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Bearded Dragons Diseases And Ilnesses Guide
Bearded Dragons are extremely hardy lizards, when they are provided with the proper temperatures and lighting in their environment. However, they are also pets who do their best to hide their symptoms from us when they become ill, as do most other reptiles. This is no doubt an instinctual behavior, since a sick Beardie, in the wild, would probably not live for very long.
Since your Beardie can't groan or complain about where it hurts, you must use your observation skills to determine when something is not right. There are times when a healthy Beardie will act differently, but these changes should be seen for what they are by the experienced veterinarian.
Because of this, you need to be very aware of what normal behavior is for each of your particular dragons, and what is not. An alert eye can generally spot a problem long before it becomes a major concern. Particular attention should be paid to each dragon's eating habits, and the amounts that they usually eat, as well as what is the norm as far as how often they present with bowel movements, and what they usually look like, when they do. Attention should also be paid to the amount of urates (the white solid or powdery materials) that are passed within the bowel movements, as a change in this can be a sign of kidney problems.
If you purchased your dragons from a pet shop, unfortunately you may have gotten more than the one living thing that you paid for... there is a better than a 50% chance that your dragon may be carrying some type of intestinal parasite, particularly if they were being housed with other dragons, and the conditions that they were being kept in were not exactly as clean as you would have liked.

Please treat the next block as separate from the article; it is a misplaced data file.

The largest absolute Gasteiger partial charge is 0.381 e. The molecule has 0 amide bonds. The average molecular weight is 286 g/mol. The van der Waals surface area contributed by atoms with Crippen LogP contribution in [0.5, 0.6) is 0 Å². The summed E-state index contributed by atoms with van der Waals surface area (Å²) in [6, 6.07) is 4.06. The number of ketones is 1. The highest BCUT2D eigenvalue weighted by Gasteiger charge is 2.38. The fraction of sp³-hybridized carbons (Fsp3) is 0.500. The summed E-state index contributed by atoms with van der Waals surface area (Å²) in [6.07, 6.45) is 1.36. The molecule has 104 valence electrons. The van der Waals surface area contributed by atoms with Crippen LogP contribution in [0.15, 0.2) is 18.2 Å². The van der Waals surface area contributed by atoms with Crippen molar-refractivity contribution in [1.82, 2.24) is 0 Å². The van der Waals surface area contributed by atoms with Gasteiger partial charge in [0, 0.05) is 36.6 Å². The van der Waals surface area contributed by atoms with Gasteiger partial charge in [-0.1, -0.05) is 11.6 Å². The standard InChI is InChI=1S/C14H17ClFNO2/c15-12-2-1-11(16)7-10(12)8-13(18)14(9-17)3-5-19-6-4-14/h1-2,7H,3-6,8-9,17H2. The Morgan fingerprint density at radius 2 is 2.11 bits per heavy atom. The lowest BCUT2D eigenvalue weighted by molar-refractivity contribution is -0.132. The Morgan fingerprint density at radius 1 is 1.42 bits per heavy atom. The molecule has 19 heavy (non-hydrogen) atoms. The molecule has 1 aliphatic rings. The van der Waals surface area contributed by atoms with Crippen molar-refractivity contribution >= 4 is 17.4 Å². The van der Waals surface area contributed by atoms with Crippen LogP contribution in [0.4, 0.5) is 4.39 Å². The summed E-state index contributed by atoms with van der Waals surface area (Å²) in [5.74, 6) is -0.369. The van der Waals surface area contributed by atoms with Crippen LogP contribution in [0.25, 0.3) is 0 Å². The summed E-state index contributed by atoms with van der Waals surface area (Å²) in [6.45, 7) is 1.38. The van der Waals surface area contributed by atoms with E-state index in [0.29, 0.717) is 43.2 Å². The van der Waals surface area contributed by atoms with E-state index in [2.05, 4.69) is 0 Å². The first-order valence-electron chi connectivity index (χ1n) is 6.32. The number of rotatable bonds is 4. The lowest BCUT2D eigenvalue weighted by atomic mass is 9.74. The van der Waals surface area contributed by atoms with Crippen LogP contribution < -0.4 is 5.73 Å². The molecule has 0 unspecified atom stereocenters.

They may be infested with coccidia, roundworms, pinworms, hookworms, or numerous other pests. If you should buy from a reputable breeder, this is much less likely to be the case, but even then, it is possible.
For this reason, once you have had your dragon for two weeks, you should make it a point to have him or her seen by a reputable vet, who is well versed in the care of reptiles, and take in a stool sample for testing. Give your dragon at least two weeks to settle in, unless it is apparent that they are ill, as when they are stressed, their parasite count, particularly the coccidia count, may be higher than normal.
Diseases and Disorders
Normally, if you provide your dragon the standard habitat, food and care, you will have the healthiest bearded dragon on earth. But, from time to time your dragon could get sick. The most often diseases, beardies get are:
Detailed information on every on each diseas and treating solutions, along with everything you need to know about bearded dragons, you can find in the new complete guide on Bearded Dragons at http://www.pets-lovers.com/bd/beardeddragons.htm
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